The Other Side: Receiving Edits
It’s been a while since I’ve written anything that needed substantive edits from a subject matter expert or other approver. The other day, I masochistically watched my screen as three other approvers deleted clauses, added sentences, rewrote friendly turns of phrase, and grossly inflated what had been a tight little doc.
Countless times, I’ve talked to friends and colleagues about how to take feedback from others. But that day I realized I needed a refresher in my own course. A common refrain around my desk is “it’s not about you, it’s about the work.”
Well the truth is out: I can dish it out, but I can’t take it.
Sometimes, it helps to have something written out in black and white. So here it is, for the next time I lose sight of the process: a few tips for responding to edits from others.
1. Walk away from it.
First things first: take a step back.
If this is stressful to you, you’re probably involved emotionally, and that means it’s time for a break.
Emotional involvement can look different to different folks: you feel invested in an outcome of the project, you worry your reputation is on the line, you’re passionate about a subject, you want your point of view to be accepted or praised, and so many more.
You won’t be able to remove yourself from the editorial process if you don’t take a physical break from it.
2. Affirm yourself.
While you’re enjoying your coffee or taking a walk, or even planning to sleep on it, take at least a couple of minutes to affirm yourself.
Yes, I am being serious. How you affirm yourself is up to you. If it actually helps you to read, say aloud, or repeat affirmations in your head, here are a few to try:
- I am a great communicator.
- I have the skills I need to make this something excellent.
- The people around me are smart and understanding.
- My team creates content that meets our readers’ needs.
- I am calm and confident, and ready to do this thing.
If affirmations aren’t your thing, then just remember this: you are the reason this document exists. Without you, the information would still be stuck in someone’s head, useless to anyone else. Communicators perform an invaluable service to others, by shedding light on new or hidden information.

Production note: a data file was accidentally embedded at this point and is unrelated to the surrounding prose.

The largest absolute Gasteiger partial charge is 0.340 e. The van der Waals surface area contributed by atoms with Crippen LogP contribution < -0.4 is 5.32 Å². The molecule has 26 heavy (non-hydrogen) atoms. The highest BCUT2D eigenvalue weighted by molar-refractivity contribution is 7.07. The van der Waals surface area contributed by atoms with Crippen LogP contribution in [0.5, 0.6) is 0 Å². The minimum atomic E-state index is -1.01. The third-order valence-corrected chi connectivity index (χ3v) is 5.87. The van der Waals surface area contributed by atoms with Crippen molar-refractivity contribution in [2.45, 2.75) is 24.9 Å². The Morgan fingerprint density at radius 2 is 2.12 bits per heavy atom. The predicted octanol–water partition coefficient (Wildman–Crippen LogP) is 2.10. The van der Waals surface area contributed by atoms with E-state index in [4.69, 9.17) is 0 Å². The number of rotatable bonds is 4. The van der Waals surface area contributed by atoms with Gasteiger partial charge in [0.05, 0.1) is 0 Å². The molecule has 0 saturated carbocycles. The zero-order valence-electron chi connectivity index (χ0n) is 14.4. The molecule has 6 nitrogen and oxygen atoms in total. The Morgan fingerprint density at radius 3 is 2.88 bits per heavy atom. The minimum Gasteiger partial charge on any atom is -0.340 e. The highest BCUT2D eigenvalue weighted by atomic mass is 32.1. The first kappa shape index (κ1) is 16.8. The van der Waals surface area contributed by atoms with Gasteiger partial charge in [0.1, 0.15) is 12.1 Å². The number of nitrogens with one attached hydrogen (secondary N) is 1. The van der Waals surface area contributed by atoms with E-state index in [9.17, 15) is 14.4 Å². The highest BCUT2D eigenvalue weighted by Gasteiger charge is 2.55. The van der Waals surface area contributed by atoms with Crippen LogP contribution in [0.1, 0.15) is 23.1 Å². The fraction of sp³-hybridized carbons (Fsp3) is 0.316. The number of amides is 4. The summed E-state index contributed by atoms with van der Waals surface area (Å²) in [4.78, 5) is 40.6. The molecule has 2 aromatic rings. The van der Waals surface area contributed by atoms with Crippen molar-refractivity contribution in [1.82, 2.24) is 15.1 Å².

Even if you are looking at a page covered in strikethroughs, there are kernels of knowledge there, and you’re to thank for that. You’re on the right path.
3. Reassess the goal of the piece.
Think back to why you started writing this thing in the first place. What problem does it solve? What’s the desired behavior for people who read it?
Write down why the piece exists, what it needs to ‘do,’ and maybe a few statements or topics that must be included to achieve those goals.
4. Review those edits.
Now that you have had a break, feel good about yourself, and have confirmed what the document is all about, you can start working through the notes.
Consider each edit through the lens of those goals you jotted down. If you feel strongly about something, it’s always your prerogative to push back with evidence. But be real about who submitted the changes, and whether they’re likely to be receptive to your suggestion. Editors and mentors should be, but policy SMEs may not.
Keep going back to the goals. Are they met? Then you and your work are doing great.
I can attest that this is easier said than done, but it’s worth the effort. And I forgot that.
So often, the things we write aren’t really ours. At work, writing should be an iterative process like anything else, and there’s rarely a single owner of it.
Similarly, your professional writing isn’t for you. It’s for your reader. It serves a purpose, meets a need, or achieves a business goal at a specific time or place. And it might take a few cooks in the kitchen to make sure those kernels of knowledge turn into the right solution for the right people.
Welcome it when you can, and keep it moving.